Learn How to Brew Beer
by staff writer
Before mega-breweries began plastering their logos at every sporting event, beer
was handcrafted in small batches. Today's ales, stouts, and lagers all have
roots in regional specialty beers that have evolved over the centuries. Forget
the commercial, watered-down beer you're accustomed to and discover what has
been lost by brewing your own beer at home.
All beer begins with malted grain -- typically barley. Grain is malted by
allowing seed to germinate and then drying it in a kiln to create enzymes. These
enzymes convert starches stored in the grain into sugars that are necessary for
later fermentation. Malted grains may be roasted to alter the resulting beer's
color and flavor. The malted grains and other whole grains are then milled or
crushed to create grist.
Mashing is the process of combining grist with hot water to induce chemical
changes. This often involves several stages in which different temperatures
activate individual enzymes. Although the temperature differences appear
minimal, characteristics such as cloudiness, head retention, and potential
alcohol are all directly influenced by the mashing. Once mashing is complete,
lautering and sparging can begin.
In lautering, the wort is drained from the mash tun and is recirculated through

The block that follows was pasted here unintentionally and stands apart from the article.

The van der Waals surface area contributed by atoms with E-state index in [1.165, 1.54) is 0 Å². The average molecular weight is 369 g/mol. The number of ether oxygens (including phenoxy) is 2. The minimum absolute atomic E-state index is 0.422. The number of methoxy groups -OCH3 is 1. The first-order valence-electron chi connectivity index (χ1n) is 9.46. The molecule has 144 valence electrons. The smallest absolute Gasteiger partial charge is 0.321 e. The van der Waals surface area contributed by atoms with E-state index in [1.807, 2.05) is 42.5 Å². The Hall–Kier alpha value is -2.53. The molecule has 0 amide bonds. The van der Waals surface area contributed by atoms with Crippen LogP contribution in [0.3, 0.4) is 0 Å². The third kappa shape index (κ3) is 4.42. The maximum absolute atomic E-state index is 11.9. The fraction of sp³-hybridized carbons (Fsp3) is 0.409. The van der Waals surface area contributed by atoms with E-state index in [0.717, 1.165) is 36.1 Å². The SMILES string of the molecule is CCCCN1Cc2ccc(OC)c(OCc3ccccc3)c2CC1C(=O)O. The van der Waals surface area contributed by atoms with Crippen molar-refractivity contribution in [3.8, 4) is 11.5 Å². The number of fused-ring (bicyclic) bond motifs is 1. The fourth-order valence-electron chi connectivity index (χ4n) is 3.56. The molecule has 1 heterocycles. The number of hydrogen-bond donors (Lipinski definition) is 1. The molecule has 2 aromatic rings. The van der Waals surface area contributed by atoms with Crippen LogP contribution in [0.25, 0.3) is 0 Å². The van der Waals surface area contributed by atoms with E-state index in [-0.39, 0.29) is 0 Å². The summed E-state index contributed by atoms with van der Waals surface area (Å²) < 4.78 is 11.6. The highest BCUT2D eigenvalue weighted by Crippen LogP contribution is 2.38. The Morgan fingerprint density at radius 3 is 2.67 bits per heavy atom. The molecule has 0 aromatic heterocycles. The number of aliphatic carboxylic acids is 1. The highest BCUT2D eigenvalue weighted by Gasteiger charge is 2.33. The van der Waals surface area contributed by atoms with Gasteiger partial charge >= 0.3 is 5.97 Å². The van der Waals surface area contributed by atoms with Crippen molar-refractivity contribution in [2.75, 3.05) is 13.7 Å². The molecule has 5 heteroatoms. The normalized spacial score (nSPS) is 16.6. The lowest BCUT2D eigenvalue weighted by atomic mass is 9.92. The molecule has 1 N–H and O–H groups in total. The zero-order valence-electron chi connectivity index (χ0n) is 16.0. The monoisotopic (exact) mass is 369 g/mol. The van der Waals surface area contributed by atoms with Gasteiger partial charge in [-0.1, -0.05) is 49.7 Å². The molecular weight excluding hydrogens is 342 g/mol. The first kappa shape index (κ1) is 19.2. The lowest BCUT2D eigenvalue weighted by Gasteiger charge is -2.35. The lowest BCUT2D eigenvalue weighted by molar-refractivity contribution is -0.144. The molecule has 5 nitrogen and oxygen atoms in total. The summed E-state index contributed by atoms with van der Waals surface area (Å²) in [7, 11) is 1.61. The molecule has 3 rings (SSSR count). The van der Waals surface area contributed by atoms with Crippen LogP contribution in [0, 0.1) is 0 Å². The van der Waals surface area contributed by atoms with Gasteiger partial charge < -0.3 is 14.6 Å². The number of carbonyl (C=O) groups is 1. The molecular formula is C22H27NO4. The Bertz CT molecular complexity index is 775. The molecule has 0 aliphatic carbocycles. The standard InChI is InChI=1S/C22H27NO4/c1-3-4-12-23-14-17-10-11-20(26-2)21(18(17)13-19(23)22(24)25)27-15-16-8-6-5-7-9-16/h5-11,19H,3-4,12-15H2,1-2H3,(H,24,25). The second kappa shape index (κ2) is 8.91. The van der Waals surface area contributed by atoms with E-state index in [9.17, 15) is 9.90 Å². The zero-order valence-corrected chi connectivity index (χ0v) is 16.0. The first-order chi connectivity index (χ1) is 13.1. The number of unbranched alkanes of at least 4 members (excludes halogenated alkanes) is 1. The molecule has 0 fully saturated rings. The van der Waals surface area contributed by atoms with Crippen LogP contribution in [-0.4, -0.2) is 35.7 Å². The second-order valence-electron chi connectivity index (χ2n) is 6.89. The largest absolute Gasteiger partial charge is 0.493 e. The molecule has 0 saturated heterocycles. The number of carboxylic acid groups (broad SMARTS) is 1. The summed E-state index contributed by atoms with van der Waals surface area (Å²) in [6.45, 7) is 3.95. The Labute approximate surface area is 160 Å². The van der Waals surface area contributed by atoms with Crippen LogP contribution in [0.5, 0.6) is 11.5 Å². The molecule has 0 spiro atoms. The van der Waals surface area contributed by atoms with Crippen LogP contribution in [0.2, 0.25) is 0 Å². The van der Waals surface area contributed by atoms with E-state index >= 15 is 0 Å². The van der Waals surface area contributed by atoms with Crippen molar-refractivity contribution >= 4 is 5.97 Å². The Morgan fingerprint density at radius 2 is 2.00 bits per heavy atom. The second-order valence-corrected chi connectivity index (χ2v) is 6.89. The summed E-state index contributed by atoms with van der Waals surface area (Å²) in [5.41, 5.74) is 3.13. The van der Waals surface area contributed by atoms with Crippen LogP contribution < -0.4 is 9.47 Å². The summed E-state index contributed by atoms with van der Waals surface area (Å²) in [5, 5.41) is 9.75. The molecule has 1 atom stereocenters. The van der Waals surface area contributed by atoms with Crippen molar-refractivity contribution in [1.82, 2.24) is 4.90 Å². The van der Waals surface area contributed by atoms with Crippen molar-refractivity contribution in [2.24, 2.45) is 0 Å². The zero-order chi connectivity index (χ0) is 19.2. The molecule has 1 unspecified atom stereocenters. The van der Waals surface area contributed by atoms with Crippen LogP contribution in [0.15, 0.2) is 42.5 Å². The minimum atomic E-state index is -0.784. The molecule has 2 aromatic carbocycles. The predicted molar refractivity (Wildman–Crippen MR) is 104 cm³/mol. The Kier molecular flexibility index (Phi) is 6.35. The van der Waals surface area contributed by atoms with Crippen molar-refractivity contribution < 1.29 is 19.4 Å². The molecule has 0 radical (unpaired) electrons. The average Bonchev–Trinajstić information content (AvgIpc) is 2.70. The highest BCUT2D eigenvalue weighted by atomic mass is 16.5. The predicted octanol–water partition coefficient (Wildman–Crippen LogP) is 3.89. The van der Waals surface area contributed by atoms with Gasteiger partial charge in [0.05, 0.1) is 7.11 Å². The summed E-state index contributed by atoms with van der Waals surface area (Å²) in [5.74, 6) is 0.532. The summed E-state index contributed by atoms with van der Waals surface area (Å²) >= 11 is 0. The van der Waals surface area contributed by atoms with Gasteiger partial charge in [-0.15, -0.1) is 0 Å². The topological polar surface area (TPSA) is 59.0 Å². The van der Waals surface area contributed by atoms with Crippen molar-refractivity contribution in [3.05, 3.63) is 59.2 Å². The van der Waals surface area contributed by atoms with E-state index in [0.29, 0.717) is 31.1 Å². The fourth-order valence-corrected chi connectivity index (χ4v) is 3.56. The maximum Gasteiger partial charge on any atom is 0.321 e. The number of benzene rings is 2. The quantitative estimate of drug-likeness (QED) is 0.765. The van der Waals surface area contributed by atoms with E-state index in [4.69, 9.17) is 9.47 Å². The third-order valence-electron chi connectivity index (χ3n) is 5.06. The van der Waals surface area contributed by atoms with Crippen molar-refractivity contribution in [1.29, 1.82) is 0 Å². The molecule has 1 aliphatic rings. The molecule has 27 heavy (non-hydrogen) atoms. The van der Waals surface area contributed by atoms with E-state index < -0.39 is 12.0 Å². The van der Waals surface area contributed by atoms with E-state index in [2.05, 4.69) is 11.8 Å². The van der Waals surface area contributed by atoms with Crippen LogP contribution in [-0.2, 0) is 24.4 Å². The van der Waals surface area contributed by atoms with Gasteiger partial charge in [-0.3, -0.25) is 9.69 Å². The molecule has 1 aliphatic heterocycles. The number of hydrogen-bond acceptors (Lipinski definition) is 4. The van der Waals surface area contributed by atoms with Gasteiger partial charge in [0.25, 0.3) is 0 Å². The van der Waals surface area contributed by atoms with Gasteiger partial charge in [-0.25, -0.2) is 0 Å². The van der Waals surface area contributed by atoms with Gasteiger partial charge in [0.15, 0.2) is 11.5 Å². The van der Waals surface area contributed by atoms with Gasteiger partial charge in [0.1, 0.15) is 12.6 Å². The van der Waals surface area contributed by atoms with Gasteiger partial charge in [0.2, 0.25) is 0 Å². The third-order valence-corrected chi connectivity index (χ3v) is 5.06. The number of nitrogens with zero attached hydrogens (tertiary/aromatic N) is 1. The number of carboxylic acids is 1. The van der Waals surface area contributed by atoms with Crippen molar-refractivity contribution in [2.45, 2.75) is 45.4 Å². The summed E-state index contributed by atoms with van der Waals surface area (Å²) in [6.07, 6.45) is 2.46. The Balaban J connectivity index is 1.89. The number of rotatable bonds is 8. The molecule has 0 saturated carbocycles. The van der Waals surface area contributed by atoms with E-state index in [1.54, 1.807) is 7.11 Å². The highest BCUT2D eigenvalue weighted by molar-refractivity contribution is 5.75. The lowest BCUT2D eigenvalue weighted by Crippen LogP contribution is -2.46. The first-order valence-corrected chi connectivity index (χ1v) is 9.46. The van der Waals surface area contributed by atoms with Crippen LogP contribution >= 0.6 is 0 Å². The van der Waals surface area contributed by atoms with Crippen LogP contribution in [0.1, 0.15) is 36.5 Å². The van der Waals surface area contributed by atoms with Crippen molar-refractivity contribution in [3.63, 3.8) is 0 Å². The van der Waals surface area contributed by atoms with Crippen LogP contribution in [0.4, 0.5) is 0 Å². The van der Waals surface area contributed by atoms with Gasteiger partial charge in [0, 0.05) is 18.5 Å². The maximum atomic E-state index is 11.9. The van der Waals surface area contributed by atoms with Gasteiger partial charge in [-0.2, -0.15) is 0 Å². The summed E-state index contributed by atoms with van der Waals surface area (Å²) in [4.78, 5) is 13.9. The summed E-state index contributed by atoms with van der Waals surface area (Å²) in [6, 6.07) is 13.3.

the grain bed until the flow becomes clearer and contains little or no debris.
The grain bed acts as a filter, and the circulation helps to dissolve and
collect the fermentable sugars. Additional hot water is then run through the
grain bed in a process called sparging to extract any remaining sugars. Sparging
is complete when the draining wort is clear and no detectable sugar remains.
The collected wort is boiled for approximately an hour to sterilize the
container and pasteurize the wort. Different types of hops are added at various
intervals during the boil; this varies with the recipe. The hops are a bittering
agent that enhances the flavor of the beer and also serves as a natural
preservative. After the boil, the wort is cooled and transferred to the
fermentation chamber, which can be a steel cylinder, plastic bucket, glass
carboy, or wooden cask.
Yeast is then added to the wort and fermentation begins. Fermentation may take
as little as a week or as long as a few months depending on the strain of yeast
used, the temperature, and the amount of fermentable sugars in the wort. The
beer may be transferred into a secondary fermentation chamber to separate it
from the sediment that develops, or it may be bottled / kegged immediately. Most
beer benefits from aging, which can take from four to eight weeks depending on
tastes and the style of beer.
The process of combining malted grain, hops, yeast, and water to brew beer is
easy to learn but takes a lifetime to master. This article is by no means a
step-by-step tutorial on how to brew beer, but it should serve as a good
overview of the brewing process.
If you are interested in learning more about brewing beer, visit the
where a beer mechanic is always on duty.